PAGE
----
Cartesian coordinate system

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Cartesian coordinate system
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Cartesian coordinate system

n.
A coordinate system in which the coordinates of a point are its distances from a set of perpendicular lines that intersect at an origin, such as two lines in a plane or three in space.

Car·te·sian coordinate system

(kär-tē′zhən)
A system in which the location of a point is given by coordinates that represent its distances from perpendicular lines that intersect at a point called the origin. A Cartesian coordinate system in a plane has two perpendicular lines (the x-axis and y-axis); in three-dimensional space, it has three (the x-axis, y-axis, and z-axis).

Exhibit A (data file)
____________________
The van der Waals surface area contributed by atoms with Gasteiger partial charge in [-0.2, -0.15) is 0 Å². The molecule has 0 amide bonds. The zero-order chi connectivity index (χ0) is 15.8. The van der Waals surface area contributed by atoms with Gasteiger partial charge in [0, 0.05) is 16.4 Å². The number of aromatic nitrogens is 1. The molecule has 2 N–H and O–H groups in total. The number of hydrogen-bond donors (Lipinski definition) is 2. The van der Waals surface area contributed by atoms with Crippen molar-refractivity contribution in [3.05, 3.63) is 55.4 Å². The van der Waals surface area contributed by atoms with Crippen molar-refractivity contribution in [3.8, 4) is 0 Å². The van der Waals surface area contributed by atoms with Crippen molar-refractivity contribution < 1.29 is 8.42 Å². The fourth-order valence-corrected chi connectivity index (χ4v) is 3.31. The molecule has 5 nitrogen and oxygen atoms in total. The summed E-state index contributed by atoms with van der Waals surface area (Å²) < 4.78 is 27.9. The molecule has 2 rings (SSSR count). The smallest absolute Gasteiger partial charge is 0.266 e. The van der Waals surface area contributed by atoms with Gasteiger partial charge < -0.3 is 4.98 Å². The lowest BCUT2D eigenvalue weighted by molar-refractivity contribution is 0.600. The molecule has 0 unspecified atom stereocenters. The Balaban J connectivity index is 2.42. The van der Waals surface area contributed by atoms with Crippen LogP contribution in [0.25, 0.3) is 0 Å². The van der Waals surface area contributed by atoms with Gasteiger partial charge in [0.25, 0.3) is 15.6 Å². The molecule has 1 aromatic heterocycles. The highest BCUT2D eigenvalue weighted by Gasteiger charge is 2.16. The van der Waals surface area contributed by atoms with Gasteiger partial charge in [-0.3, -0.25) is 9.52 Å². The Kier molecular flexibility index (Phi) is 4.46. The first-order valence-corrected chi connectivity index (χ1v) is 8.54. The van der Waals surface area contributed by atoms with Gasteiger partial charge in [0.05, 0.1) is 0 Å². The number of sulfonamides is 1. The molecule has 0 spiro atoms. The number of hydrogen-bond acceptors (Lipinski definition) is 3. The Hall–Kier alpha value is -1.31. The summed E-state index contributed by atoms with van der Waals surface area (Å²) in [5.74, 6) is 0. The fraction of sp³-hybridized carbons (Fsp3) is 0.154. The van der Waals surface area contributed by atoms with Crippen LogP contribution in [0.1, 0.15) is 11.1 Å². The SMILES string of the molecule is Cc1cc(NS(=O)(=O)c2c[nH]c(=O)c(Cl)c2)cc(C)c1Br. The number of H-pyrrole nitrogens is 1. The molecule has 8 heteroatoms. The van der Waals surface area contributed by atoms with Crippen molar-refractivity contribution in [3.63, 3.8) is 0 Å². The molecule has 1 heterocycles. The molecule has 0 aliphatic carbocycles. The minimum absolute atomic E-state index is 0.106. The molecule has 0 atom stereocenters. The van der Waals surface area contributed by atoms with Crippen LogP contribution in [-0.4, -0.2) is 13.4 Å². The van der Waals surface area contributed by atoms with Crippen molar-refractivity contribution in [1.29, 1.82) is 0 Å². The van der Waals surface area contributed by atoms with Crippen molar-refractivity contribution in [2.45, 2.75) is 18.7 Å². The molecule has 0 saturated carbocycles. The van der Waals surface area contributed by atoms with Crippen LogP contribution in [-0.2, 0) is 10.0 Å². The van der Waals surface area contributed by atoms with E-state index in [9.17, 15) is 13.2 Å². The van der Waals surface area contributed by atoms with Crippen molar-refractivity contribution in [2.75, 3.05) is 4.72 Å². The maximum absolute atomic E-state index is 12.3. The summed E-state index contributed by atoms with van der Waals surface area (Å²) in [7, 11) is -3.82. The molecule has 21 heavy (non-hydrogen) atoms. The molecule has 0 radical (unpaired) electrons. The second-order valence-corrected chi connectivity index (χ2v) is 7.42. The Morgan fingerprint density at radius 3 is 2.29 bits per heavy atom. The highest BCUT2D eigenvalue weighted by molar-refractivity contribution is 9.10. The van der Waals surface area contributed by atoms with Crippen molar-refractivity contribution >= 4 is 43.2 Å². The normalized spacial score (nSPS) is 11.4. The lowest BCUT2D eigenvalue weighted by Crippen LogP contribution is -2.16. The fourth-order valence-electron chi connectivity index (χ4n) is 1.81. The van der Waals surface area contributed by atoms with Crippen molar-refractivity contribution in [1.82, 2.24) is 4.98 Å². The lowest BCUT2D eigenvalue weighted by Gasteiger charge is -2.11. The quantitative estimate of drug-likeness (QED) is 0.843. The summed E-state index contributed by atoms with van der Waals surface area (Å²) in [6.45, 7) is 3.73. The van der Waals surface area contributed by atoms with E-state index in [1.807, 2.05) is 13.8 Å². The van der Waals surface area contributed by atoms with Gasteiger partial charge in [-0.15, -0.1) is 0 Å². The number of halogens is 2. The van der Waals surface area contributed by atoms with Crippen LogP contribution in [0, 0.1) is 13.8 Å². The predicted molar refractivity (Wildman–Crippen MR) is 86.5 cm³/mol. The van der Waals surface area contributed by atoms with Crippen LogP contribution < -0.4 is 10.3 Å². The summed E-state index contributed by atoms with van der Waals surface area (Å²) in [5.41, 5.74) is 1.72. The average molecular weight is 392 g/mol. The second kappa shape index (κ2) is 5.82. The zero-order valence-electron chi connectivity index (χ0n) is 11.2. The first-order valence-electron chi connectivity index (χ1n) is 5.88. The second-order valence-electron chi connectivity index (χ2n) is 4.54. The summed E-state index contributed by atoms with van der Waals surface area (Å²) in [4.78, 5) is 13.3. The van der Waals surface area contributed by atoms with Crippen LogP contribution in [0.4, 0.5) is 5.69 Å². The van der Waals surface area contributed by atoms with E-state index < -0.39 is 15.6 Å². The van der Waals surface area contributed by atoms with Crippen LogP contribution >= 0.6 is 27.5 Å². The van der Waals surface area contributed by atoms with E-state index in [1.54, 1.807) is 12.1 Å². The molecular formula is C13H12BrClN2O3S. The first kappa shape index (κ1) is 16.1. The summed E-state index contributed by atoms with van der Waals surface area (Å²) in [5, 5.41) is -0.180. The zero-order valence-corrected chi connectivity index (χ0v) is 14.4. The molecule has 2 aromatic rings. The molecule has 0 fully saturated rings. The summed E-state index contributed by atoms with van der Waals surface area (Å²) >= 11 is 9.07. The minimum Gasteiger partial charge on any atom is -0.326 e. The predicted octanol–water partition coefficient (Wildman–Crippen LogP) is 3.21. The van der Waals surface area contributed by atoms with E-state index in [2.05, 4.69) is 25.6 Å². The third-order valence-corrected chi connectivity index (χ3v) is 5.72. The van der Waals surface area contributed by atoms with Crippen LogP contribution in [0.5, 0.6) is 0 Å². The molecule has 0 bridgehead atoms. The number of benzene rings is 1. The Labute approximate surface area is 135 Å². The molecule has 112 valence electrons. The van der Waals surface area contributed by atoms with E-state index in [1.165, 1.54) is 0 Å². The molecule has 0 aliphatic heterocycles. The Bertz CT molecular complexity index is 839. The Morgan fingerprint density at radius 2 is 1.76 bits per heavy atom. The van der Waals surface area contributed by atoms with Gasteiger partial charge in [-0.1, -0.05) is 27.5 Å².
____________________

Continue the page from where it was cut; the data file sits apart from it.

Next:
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Noun1.Cartesian coordinate system - a coordinate system for which the coordinates of a point are its distances from a set perpendicular lines that intersect at the origin of the system
coordinate system, frame of reference, reference frame, reference system - a system that uses coordinates to establish position
References in periodicals archive ?
Another question that can be asked is why the 3D Cartesian coordinate system uses 90[degrees] between any two of the six half-axes in the positive or negative direction?
Fixing the origin of the 3D Cartesian coordinate system at the gravicentre of the tetrahedron, it is possible to orient the three Cartesian coordinate axes in such a way that the vertices of the tetrahedron be located at the points determined by the vectors